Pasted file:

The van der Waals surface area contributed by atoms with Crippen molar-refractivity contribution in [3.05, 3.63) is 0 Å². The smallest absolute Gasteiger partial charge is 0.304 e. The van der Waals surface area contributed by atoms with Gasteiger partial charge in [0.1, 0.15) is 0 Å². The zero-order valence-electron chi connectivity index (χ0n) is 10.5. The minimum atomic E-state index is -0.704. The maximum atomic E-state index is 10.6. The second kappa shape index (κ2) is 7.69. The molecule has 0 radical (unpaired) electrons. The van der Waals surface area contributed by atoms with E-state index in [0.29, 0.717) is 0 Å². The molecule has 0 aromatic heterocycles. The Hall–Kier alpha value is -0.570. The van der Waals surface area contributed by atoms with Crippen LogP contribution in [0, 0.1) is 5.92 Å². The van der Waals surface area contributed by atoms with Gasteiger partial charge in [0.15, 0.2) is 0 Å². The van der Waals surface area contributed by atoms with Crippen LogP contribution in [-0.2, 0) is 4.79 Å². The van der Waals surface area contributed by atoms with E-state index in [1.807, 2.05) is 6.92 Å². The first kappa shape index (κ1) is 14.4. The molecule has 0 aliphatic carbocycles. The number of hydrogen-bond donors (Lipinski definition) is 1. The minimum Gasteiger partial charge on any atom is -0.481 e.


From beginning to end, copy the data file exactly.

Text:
The van der Waals surface area contributed by atoms with Crippen molar-refractivity contribution in [3.05, 3.63) is 0 Å². The smallest absolute Gasteiger partial charge is 0.304 e. The van der Waals surface area contributed by atoms with Gasteiger partial charge in [0.1, 0.15) is 0 Å². The zero-order valence-electron chi connectivity index (χ0n) is 10.5. The minimum atomic E-state index is -0.704. The maximum atomic E-state index is 10.6. The second kappa shape index (κ2) is 7.69. The molecule has 0 radical (unpaired) electrons. The van der Waals surface area contributed by atoms with E-state index in [0.29, 0.717) is 0 Å². The molecule has 0 aromatic heterocycles. The Hall–Kier alpha value is -0.570. The van der Waals surface area contributed by atoms with Crippen LogP contribution in [0, 0.1) is 5.92 Å². The van der Waals surface area contributed by atoms with Gasteiger partial charge in [0.15, 0.2) is 0 Å². The van der Waals surface area contributed by atoms with Crippen LogP contribution in [-0.2, 0) is 4.79 Å². The van der Waals surface area contributed by atoms with E-state index in [1.807, 2.05) is 6.92 Å². The first kappa shape index (κ1) is 14.4. The molecule has 0 aliphatic carbocycles. The number of hydrogen-bond donors (Lipinski definition) is 1. The minimum Gasteiger partial charge on any atom is -0.481 e.